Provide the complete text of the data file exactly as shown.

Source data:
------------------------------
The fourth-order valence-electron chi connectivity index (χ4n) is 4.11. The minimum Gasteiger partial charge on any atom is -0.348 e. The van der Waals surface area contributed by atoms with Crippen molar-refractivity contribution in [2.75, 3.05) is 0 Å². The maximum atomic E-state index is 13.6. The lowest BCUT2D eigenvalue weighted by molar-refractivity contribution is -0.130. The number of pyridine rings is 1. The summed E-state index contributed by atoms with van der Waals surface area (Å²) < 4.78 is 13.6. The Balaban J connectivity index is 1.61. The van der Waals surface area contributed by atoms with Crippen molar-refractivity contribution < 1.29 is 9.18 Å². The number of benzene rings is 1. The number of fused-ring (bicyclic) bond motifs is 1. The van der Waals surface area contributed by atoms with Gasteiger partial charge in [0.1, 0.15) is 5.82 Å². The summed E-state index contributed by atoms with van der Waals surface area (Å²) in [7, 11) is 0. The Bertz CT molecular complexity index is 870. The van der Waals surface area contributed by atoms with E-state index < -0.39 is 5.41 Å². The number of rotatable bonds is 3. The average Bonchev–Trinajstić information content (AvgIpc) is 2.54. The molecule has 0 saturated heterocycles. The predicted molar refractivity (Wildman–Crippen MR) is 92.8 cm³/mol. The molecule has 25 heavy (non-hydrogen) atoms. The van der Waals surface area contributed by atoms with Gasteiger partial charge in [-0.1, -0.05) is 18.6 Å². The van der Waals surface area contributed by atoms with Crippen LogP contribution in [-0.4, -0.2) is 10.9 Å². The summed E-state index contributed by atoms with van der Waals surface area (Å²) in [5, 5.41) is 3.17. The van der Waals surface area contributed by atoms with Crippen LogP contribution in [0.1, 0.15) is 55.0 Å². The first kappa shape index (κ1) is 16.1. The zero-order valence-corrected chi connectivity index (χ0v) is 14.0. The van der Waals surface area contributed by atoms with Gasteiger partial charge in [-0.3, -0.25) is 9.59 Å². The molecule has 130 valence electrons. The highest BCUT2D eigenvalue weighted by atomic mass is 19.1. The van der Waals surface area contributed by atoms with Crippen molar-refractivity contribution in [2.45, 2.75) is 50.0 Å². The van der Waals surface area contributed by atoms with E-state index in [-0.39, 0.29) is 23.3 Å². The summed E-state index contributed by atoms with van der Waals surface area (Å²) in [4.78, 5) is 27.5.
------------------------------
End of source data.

The fourth-order valence-electron chi connectivity index (χ4n) is 4.11. The minimum Gasteiger partial charge on any atom is -0.348 e. The van der Waals surface area contributed by atoms with Crippen molar-refractivity contribution in [2.75, 3.05) is 0 Å². The maximum atomic E-state index is 13.6. The lowest BCUT2D eigenvalue weighted by molar-refractivity contribution is -0.130. The number of pyridine rings is 1. The summed E-state index contributed by atoms with van der Waals surface area (Å²) < 4.78 is 13.6. The Balaban J connectivity index is 1.61. The van der Waals surface area contributed by atoms with Crippen molar-refractivity contribution < 1.29 is 9.18 Å². The number of benzene rings is 1. The number of fused-ring (bicyclic) bond motifs is 1. The van der Waals surface area contributed by atoms with Gasteiger partial charge in [0.1, 0.15) is 5.82 Å². The summed E-state index contributed by atoms with van der Waals surface area (Å²) in [7, 11) is 0. The Bertz CT molecular complexity index is 870. The van der Waals surface area contributed by atoms with E-state index < -0.39 is 5.41 Å². The number of rotatable bonds is 3. The average Bonchev–Trinajstić information content (AvgIpc) is 2.54. The molecule has 0 saturated heterocycles. The predicted molar refractivity (Wildman–Crippen MR) is 92.8 cm³/mol. The molecule has 25 heavy (non-hydrogen) atoms. The van der Waals surface area contributed by atoms with Gasteiger partial charge in [-0.1, -0.05) is 18.6 Å². The van der Waals surface area contributed by atoms with Crippen LogP contribution in [-0.4, -0.2) is 10.9 Å². The summed E-state index contributed by atoms with van der Waals surface area (Å²) in [5, 5.41) is 3.17. The van der Waals surface area contributed by atoms with Crippen LogP contribution in [0.1, 0.15) is 55.0 Å². The first kappa shape index (κ1) is 16.1. The zero-order valence-corrected chi connectivity index (χ0v) is 14.0. The van der Waals surface area contributed by atoms with Gasteiger partial charge in [-0.3, -0.25) is 9.59 Å². The molecule has 130 valence electrons. The highest BCUT2D eigenvalue weighted by atomic mass is 19.1. The van der Waals surface area contributed by atoms with Crippen molar-refractivity contribution in [2.45, 2.75) is 50.0 Å². The van der Waals surface area contributed by atoms with E-state index in [-0.39, 0.29) is 23.3 Å². The summed E-state index contributed by atoms with van der Waals surface area (Å²) in [4.78, 5) is 27.5.